Thursday, Apr. 12, 2007 By ALEX PERRY / BULAWAYO, ZIMBABWE
A bad jail wastes a body quickly. When I entered Cell 6 at Gwanda police
station, I was fit. After five days in a concrete and iron-bar tank, with no
food and only a few sips of water, my skin was flaking and my clothes were
slipping off. A prison blanket had given me lice. The water I had palmed
from a rusty tap in the shower had given me diarrhea. Under a 24-hour strip
light, I hadn't slept more than a few minutes at a time. And I stank. So
many men had passed through Cell 6 that they had left their smell on the
walls, and while I was making my own stink, the walls were also passing
theirs onto me.
It took 22 hours to get arrested in Robert Mugabe's Zimbabwe. On March 28, I
flew into Zimbabwe's second city, Bulawayo, with the intention of reporting
on the ruinous policies that have turned Zimbabwe into one of the poorest
and most repressive countries in the world. Foreign journalists are
routinely refused permission to travel to Zimbabwe, so I entered the country
as a tourist and drove south from Bulawayo to the goldfields of the Great
Dyke. I was following tens of thousands of Zimbabweans who, as the economy
collapsed, headed to the gold-mining region of Matabeleland, hoping the red
hills might give up something to live on. My goal was to get a firsthand
look at the misery facing ordinary people in Zimbabwe today. But I had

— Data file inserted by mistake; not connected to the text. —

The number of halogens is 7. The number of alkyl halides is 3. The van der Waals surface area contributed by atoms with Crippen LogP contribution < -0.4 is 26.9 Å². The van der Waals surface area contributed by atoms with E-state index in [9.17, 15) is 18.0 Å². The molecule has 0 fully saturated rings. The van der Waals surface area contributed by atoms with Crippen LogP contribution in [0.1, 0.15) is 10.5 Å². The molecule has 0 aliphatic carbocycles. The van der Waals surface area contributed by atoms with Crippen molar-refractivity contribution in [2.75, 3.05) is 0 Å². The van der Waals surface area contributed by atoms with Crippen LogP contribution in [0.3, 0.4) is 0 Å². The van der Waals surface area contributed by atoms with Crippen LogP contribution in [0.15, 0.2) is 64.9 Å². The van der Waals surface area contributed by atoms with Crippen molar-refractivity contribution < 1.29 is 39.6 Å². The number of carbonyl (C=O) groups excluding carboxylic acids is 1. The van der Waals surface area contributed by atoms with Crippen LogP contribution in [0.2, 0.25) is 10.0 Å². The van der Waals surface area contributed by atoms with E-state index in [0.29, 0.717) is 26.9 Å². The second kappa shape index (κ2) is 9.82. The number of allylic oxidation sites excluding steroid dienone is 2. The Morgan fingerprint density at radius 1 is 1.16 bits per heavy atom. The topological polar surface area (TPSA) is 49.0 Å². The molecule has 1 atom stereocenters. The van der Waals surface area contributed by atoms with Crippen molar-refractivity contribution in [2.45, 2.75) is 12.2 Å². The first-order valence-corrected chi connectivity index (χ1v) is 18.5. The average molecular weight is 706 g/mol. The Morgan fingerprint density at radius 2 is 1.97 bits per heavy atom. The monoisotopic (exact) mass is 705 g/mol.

little notion of just how close I would get.
TO MAINTAIN MY PRETENSE AS A TOURIST, I would have been safer staying north,
near the game parks and Victoria Falls. But Matabeleland is a microcosm of
Zimbabwe's implosion. Thousands in the region are dying of malnutrition.
Hundreds of thousands survive by trapping wild animals or bare-handed
mining. When I arrived in the gold-rush town of West Nicholson, I met with a
local miner in his bungalow. Several times during our 10-minute chat, he
would step out for a few moments. It soon became clear why. When I emerged
from his house, two plainclothes officers were waiting to detain me.
In the 1980s, Zimbabwe was the second largest economy in southern Africa.
Millions of tourists visited each year to see hippos, lions and the awesome
drama of Victoria Falls. And Zimbabwe--a nation of 11 million to 13 million
people (nobody knows the precise number, partly because so many have fled)